Expedition team recovers sunken truck in remote arctic waters

Comie-Picard said the strong current and the depth to which the truck sank made the mission particularly difficult. He said that at one point the diver had to swim about seven meters against a current that was about six to eight km/h.

“We could hear him breathing on the radio, working so hard,” Comie-Picard said. “This poor guy is broken now, just exhausted.”

After the truck was airlifted, Comie-Picard said he spent another night on the island to ensure the area was cleared. Local hunters who assisted in the effort showed him where historic Inuit camps, meat stores and fishing lines were located.

“It was actually quite powerful to be on the pitch like people used to be,” he said.

He added that it was a “great privilege” to develop ties with the Inuit and gain a better cultural understanding of the region.

The sunken truck was part of the TransGlobal Car Expedition, where a 16-person team from Canada, Russia, Ukraine, the United States and Iceland completed a 2,200 kilometer journey from Yellowknife to Resolute, Nvt. , in March.

The expedition team said it was the world’s first wheeled land crossing between Canada’s continental shelf and the High Arctic. It was also a pre-run of a section of a longer earth journey to circumnavigate the planet scheduled for 2023-2024.

The expedition made international headlines when a plane with two Russian team members ran aground in Yellowknife. Canada had closed its airspace to Russian-owned or operated planes in February due to Russia’s attack on Ukraine.

Two pilots and the Russian who chartered the plane were each fined $3,000, while the Geneva-based aircraft operator was fined $15,000 for violating aviation regulations Canadian.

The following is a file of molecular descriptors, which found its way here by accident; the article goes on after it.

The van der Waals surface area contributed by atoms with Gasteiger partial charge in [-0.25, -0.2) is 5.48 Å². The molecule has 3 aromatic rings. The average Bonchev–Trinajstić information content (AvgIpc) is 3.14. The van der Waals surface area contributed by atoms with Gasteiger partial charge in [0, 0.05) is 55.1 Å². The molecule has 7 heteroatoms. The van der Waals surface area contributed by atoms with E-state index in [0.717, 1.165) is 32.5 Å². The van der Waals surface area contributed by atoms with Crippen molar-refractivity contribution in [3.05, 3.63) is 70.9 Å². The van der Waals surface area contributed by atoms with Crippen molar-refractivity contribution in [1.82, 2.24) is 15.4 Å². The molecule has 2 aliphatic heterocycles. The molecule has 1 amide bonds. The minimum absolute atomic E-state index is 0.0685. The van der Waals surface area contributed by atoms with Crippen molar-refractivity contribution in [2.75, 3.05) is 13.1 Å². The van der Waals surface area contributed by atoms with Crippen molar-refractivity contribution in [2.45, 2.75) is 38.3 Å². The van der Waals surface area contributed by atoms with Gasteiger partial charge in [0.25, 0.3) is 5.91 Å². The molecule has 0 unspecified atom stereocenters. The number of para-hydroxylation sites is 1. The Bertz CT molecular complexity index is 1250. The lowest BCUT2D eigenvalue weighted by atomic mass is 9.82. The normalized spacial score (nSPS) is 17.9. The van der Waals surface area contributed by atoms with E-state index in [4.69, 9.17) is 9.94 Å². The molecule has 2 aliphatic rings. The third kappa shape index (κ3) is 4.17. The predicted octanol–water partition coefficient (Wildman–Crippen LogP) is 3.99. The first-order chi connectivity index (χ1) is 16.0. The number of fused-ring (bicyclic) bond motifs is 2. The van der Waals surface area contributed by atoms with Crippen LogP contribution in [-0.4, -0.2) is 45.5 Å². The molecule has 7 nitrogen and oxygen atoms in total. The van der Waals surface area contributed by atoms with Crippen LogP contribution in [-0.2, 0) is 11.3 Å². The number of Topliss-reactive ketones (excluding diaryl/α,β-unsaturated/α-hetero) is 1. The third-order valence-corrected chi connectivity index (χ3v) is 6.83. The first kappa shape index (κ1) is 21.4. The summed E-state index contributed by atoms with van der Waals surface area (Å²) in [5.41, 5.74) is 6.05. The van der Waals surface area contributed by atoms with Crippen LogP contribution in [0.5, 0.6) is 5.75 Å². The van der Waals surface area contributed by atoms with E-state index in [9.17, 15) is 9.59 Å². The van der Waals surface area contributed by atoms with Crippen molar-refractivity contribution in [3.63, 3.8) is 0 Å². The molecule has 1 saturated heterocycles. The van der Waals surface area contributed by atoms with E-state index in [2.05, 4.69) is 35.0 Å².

The truck fell through the ice on a return trip to Cambridge Bay, Nvt., on March 23. Comie-Picard, who was in Resolute at the time, said the two people inside were able to escape through the passenger side door.

They were safe and sound, but left in their socks in the freezing cold. He said it was a “traumatic and difficult night” as team members waited until daybreak in another truck.

Comie-Picard said that due to the current, the ice where the truck broke through had thinned to 15 centimeters in thickness from 60 centimeters five days earlier when the team initially traveled the area.

The truck, which Comie-Picard says is nothing more than scrap metal, will travel to Montreal by the next available sea transport.

This report from The Canadian Press was first published on August 31, 2022.

— By Emily Blake in Yellowknife

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This story was produced with the financial assistance of Meta and the Canadian Press News Fellowship.

The Canadian Press